According to new research by the Center for Retirement Research at Boston College, US households are claiming their Social Security much later than they did ten years ago. In 1995-1999 over 50% of eligible 62-year-olds claimed Social Security as soon as they could. Ten years later, less than one third did.
The study goes on to find that a major cause of this consistent decline is that employer-sponsored retirement plans have shifted from defined benefit (DB) to defined contribution (DC). A defined benefit plan, also called a pension, is a promise from your employer to pay you a set payout every year once you have retired. A defined contribution plan is commonly referred to as 401(k) or 403(b) plans. These are accounts that you consistently contribute money out of your paycheck to save for your own retirement. Defined contribution plans are the most common forms of employer-sponsored retirement plans. Because of this, people are pushing back their retirement, opting to work for a couple years more so they can afford the retirement they want. A couple extra years working can mean thousands more dollars saved up in a 401(k) plan.
The study also found that improvements in health care are playing a large role in the ability to push retirement off past age 62. As health care improves, people are able to stay longer in the workforce, giving them the chance to add more to their retirement fund before taking that retirement step. The longer worker’s wait to claim their Social Security, the larger their monthly Social Security benefit is. This is a large incentive to wait to claim Social Security if workers can afford to do so.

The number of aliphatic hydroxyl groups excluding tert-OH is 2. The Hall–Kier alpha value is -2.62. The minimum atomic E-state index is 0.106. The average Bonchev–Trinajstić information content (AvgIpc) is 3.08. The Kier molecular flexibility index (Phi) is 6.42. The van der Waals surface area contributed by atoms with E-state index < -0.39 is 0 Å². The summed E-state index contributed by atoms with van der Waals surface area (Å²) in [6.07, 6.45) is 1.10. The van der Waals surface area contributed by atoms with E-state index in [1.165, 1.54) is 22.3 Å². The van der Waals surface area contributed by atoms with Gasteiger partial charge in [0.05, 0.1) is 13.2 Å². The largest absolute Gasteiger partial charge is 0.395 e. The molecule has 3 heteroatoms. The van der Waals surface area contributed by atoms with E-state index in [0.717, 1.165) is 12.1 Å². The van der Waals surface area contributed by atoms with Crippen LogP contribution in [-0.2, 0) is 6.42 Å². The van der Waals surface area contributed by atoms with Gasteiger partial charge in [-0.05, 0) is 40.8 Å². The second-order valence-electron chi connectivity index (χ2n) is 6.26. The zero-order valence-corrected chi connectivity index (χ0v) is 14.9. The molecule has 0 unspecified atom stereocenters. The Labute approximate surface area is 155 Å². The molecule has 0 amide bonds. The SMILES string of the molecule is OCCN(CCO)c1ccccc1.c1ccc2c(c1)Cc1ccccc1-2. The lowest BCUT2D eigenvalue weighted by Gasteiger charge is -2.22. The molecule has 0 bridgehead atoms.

The other changes mentioned in the study were lowering mortality rates and changes to Social Security rules and regulations that make it harder to retire earlier.
Although the trends state that working longer and waiting to claim Social Security is the popular choice, that doesn’t mean it’s best for everyone. Deciding when the best time to retire for you is going to rely on a lot of personal factors. No matter whether you decide to retire the first chance you are able, or if you decide to wait longer, what is important is being realistic about your goals to make sure you can have a successful retirement.
Center for Retirement Research at Boston College
Center on Budget and Policy Priorities